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Saturday, August 11, 2007

Google AdWords Strategy: Keyword Bidding

My blog post about a keyword bidding strategy for Google AdWords, Purple Flowers Are Not Pink Despite What Google Might Think, is now an article on Search Engine Guide. Read it there or read it here. Do read it though. It will keep you from losing money to Google.

After you read the article, I think you'll realize there's a fundamental flaw in AdWords. On the one hand, Google is driving up minimum bids and forcing advertisers to create very targeted landing pages that fit the keywords in an ad and also the keywords in an ad group's keyword list. At the same time, Google is taking some liberty in displaying those ads for related keywords. In many cases, these related keywords aren't quite as targeted. If that is the case, why should the advertiser pay the higher bid? There should be a discount for expanded matches. The expanded matching algorithm is contrary to quality score. They are opposing forces. Google even recognizes this. Consider the help text that answers the "How does broad match benefit me?" question:
Because your ads are associated with relevant keyword variations, they'll appear more often to your potential customers. This additional targeted traffic is likely to lead to more clicks on your ads and more conversions on your website... Also, your ads' performance on keyword variations doesn't influence your keywords' Quality Scores, minimum cost-per-click (CPC) bids, and ad positions.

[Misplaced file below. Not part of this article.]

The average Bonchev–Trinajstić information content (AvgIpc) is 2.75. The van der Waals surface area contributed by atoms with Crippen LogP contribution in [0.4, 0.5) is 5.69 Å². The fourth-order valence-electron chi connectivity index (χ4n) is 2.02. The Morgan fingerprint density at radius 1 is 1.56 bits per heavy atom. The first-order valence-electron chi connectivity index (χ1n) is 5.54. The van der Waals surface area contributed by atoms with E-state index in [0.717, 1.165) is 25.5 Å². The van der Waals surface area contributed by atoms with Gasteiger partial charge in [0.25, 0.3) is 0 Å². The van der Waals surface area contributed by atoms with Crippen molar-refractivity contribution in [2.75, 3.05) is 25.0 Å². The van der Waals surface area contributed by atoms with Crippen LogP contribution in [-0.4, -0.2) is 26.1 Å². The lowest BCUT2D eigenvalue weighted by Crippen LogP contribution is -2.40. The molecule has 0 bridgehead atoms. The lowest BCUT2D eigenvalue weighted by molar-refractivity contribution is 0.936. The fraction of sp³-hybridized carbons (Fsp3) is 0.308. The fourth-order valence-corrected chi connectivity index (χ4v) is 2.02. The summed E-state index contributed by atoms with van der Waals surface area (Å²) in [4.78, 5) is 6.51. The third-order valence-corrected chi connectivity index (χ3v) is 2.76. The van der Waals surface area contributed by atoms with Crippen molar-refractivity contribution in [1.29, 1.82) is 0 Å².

Think about that. The keyword variations (expanded matches) are not factored into quality score and therefore aren't a factor in minimum CPC calculations. However, advertisers still have to pay that higher CPC even for these not necessarily targeted keywords. Can Google really have it both ways? Make sure your keyword bidding strategy takes into account the fact that broad matches are actually expanded matches.

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Blogger wkanaday said...

I know I am late to the party on this, but are you just saying that you shouldn't do broad match and just stick to phrase and exact match?

Have you used an analytics tool to back up your idea that broad match is really expansive match?

If you are saying something more than that I am afraid I have missed it.


Wilson K.

Mon Aug 27, 12:30:00 AM EDT  
Blogger Richard said...

Hi Wilson. No, I'm not saying to not use broad match. I'm saying don't only use broad match. And, bid lower for broad match than the other match types.

Also, there are a couple of simple ways to notice expanded matching:

1) Run a Search Query Performance Report
2) Use the undocumented {keyword} tracking feature on your destination URL and compare that in your logs to the query in the referring URL


Mon Aug 27, 11:32:00 AM EDT  

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